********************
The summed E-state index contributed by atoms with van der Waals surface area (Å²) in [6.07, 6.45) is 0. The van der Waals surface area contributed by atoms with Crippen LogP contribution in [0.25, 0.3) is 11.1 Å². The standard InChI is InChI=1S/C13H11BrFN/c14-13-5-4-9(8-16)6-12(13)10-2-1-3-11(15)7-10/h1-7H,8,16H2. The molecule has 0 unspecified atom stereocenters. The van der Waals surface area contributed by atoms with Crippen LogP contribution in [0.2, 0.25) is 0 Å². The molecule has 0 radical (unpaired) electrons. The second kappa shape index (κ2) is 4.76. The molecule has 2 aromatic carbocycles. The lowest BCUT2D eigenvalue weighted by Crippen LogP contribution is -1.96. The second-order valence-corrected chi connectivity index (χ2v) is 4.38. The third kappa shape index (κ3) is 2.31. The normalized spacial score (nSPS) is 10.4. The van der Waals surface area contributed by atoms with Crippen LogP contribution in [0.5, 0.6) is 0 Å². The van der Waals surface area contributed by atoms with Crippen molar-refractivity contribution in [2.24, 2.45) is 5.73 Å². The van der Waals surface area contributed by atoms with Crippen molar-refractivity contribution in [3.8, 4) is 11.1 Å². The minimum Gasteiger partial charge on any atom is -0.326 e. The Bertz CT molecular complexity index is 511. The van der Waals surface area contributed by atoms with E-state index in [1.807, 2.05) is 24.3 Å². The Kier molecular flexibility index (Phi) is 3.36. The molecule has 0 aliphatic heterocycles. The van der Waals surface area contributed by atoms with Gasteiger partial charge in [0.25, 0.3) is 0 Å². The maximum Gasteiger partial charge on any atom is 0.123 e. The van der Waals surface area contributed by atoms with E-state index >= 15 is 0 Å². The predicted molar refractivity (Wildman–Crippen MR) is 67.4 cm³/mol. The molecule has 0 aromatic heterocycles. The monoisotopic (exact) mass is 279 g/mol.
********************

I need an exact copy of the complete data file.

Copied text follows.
The summed E-state index contributed by atoms with van der Waals surface area (Å²) in [6.07, 6.45) is 0. The van der Waals surface area contributed by atoms with Crippen LogP contribution in [0.25, 0.3) is 11.1 Å². The standard InChI is InChI=1S/C13H11BrFN/c14-13-5-4-9(8-16)6-12(13)10-2-1-3-11(15)7-10/h1-7H,8,16H2. The molecule has 0 unspecified atom stereocenters. The van der Waals surface area contributed by atoms with Crippen LogP contribution in [0.2, 0.25) is 0 Å². The molecule has 0 radical (unpaired) electrons. The second kappa shape index (κ2) is 4.76. The molecule has 2 aromatic carbocycles. The lowest BCUT2D eigenvalue weighted by Crippen LogP contribution is -1.96. The second-order valence-corrected chi connectivity index (χ2v) is 4.38. The third kappa shape index (κ3) is 2.31. The normalized spacial score (nSPS) is 10.4. The van der Waals surface area contributed by atoms with Crippen LogP contribution in [0.5, 0.6) is 0 Å². The van der Waals surface area contributed by atoms with Crippen molar-refractivity contribution in [2.24, 2.45) is 5.73 Å². The van der Waals surface area contributed by atoms with Crippen molar-refractivity contribution in [3.8, 4) is 11.1 Å². The minimum Gasteiger partial charge on any atom is -0.326 e. The Bertz CT molecular complexity index is 511. The van der Waals surface area contributed by atoms with E-state index in [1.807, 2.05) is 24.3 Å². The Kier molecular flexibility index (Phi) is 3.36. The molecule has 0 aliphatic heterocycles. The van der Waals surface area contributed by atoms with Gasteiger partial charge in [0.25, 0.3) is 0 Å². The maximum Gasteiger partial charge on any atom is 0.123 e. The van der Waals surface area contributed by atoms with E-state index >= 15 is 0 Å². The predicted molar refractivity (Wildman–Crippen MR) is 67.4 cm³/mol. The molecule has 0 aromatic heterocycles. The monoisotopic (exact) mass is 279 g/mol.